Unsatisfactory Evaluations: Mississippi

2011 Exiting Ineffective Teachers Policy


The state should articulate consequences for teachers with unsatisfactory evaluations, including specifying that teachers with multiple unsatisfactory evaluations should be eligible for dismissal.

Meets in part
Suggested Citation:
National Council on Teacher Quality. (2011). Unsatisfactory Evaluations: Mississippi results. State Teacher Policy Database. [Data set].
Retrieved from: https://www.nctq.org/yearbook/state/MS-Unsatisfactory-Evaluations-10

Analysis of Mississippi's policies

Mississippi has a policy addressing unsatisfactory evaluations only for teachers in "Schools At-Risk" that have been identified as needing improvement. A School At-Risk designation is based on performance according to annual yearly growth targets and the percentage of students performing below grade level. Mississippi requires that teachers identified as needing improvement in such schools be placed on a professional development plan. If, after one year, a teacher receives a second unsatisfactory evaluation, the plan is adjusted and re-implemented. If the teacher still receives an unsatisfactory evaluation after the second year, then the teacher is eligible for dismissal.


Recommendations for Mississippi

Require that all teachers who receive unsatisfactory evaluations be placed on improvement plans.
Mississippi is commended for requiring that in schools identified for improvement, teachers who receive an unsatisfactory evaluation, regardless of whether they have tenure, be placed on an improvement plan and for making dismissal a consequence of unsatisfactory evaluations. However, the state should consider applying this policy to teachers in all schools throughout the state.

State response to our analysis

Mississippi recognized the accuracy of this analysis. The state added that it is currently in the process of validating an evaluation system that links student performance with teacher effectiveness. This system has been in the process of development throughout the 2010-2011school year and will be piloted in the 2011-2012 school year. The Mississippi Department of Education will post a website in the future.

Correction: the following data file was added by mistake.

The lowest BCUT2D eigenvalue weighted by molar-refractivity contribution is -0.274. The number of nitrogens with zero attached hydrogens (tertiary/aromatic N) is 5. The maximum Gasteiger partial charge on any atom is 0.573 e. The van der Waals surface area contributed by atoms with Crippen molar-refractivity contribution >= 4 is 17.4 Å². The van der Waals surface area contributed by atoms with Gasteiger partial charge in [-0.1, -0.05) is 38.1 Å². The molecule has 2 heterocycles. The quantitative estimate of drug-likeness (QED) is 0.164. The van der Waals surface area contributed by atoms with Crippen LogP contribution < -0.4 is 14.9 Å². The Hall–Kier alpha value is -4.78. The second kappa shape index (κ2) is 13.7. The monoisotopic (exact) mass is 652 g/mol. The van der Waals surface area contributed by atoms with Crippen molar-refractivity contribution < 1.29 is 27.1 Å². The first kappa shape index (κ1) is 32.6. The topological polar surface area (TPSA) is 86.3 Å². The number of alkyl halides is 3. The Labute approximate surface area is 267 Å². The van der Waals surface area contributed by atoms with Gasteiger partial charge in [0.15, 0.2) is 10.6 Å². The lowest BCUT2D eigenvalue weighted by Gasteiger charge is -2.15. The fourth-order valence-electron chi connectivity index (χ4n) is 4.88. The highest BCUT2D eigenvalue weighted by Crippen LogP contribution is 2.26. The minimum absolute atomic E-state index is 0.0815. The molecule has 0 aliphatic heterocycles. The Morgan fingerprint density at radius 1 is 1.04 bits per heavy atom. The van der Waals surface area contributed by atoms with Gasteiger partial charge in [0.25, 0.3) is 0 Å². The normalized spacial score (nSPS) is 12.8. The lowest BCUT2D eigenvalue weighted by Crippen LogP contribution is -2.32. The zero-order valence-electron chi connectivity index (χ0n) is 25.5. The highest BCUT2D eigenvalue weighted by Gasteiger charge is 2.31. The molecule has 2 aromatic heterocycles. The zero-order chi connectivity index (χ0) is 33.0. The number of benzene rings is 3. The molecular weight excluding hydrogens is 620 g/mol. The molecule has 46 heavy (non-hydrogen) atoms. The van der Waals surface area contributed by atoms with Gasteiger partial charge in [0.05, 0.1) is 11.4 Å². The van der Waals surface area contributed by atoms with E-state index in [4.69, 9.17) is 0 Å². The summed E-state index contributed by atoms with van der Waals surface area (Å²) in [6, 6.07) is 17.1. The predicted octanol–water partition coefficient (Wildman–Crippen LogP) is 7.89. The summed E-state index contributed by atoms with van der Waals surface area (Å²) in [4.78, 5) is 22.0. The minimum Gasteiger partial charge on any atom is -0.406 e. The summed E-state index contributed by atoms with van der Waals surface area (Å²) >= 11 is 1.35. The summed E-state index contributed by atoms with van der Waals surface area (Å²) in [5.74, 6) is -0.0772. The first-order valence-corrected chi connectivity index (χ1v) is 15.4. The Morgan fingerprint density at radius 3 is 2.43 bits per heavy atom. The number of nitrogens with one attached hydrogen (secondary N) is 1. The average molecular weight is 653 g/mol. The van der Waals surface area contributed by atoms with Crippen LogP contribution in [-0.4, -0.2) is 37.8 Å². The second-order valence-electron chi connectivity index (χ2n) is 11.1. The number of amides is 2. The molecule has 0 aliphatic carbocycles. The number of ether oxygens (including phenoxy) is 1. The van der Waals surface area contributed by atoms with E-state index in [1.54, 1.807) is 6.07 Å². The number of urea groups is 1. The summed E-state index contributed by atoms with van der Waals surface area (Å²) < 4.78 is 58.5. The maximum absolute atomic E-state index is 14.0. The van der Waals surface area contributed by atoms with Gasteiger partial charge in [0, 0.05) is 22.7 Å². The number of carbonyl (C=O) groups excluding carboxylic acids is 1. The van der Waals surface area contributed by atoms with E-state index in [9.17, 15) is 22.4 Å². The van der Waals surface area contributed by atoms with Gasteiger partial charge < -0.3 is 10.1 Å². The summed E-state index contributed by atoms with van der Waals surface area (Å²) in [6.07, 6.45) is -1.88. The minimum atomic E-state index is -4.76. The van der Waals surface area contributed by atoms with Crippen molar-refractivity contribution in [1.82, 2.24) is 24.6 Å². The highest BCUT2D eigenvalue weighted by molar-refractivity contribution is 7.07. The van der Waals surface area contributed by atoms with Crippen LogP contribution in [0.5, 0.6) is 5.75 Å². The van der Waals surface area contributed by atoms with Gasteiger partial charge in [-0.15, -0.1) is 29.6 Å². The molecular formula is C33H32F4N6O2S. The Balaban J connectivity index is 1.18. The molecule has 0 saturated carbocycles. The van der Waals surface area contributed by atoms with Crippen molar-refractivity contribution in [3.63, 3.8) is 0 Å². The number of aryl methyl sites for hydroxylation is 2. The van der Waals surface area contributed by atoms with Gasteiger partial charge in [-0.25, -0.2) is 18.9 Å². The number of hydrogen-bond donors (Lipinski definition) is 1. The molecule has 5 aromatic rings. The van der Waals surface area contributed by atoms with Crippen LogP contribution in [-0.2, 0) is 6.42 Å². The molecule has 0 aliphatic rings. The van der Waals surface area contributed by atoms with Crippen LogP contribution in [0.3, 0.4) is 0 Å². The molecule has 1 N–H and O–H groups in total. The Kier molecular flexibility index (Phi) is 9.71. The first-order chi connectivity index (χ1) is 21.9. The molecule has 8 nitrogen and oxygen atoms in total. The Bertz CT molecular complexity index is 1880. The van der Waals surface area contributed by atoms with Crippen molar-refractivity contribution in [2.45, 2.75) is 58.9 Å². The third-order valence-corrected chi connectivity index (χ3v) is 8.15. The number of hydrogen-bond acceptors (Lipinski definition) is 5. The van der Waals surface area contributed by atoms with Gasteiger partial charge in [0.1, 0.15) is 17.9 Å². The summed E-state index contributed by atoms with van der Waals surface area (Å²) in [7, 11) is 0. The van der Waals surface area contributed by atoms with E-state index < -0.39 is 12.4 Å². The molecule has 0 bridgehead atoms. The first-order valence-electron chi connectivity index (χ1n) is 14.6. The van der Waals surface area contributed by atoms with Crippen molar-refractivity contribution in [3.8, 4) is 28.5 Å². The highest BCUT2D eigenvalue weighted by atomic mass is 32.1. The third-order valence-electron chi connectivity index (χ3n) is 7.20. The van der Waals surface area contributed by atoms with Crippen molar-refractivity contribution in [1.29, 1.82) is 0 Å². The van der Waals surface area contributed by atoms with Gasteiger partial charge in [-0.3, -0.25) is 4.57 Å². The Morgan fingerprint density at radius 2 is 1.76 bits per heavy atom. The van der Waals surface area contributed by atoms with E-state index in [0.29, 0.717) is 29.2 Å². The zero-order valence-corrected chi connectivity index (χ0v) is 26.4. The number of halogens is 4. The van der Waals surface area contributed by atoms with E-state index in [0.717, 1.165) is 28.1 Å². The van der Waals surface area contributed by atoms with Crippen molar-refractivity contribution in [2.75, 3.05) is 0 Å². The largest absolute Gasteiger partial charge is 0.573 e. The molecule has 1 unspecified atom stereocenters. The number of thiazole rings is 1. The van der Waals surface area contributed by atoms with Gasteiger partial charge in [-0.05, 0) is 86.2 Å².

Last word

NCTQ looks forward to reviewing Mississippi's progress in future editions of the Yearbook.

How we graded

Negative evaluations should have meaningful consequences.

Teacher evaluations are too often treated as mere formalities rather than as important tools for rewarding good teachers, helping average teachers to improve and holding weak teachers accountable for poor performance. State policy should reflect the importance of evaluations so that teachers and principals alike take their consequences seriously. Accordingly, states should articulate the consequences of negative evaluations. First, teachers that receive a negative evaluation should be placed on improvement plans. These plans should focus on performance areas that directly connect to student learning and should list noted deficiencies, define specific action steps necessary to address these deficiencies and describe how progress will be measured. While teachers that receive negative evaluations should receive support and additional training, opportunities to improve should not be unlimited. States should articulate policies wherein two negative evaluations within five years are sufficient justification for dismissal.

Employment status should not determine the consequences of a negative evaluation.

Differentiating consequences of a negative evaluation based on whether a teacher has probationary or nonprobationary status puts the interests of adults before those of students. Ideally, weaknesses and deficiencies would be identified and corrected during the probationary period; if the deficiencies were found to be insurmountable, the teacher would not be awarded permanent status. However, in the absence of meaningful tenure processes based on teacher effectiveness, limiting significant consequences to the probationary period is insufficient. Any teacher who receives a negative evaluation, regardless of employment status, should be placed on an improvement plan, and any teacher who receives multiple negative evaluations, regardless of employment status, should be eligible for dismissal.

Research rationale

To review the process and types of personnel evaluations observed in other job sectors, including the problems inherent to some evaluation systems see, for example, Gliddon, David (October 2004). Effective Performance Management Systems, Current Criticisms and New Ideas for Employee Evaluation in Performance Improvement 43(9), 27-36.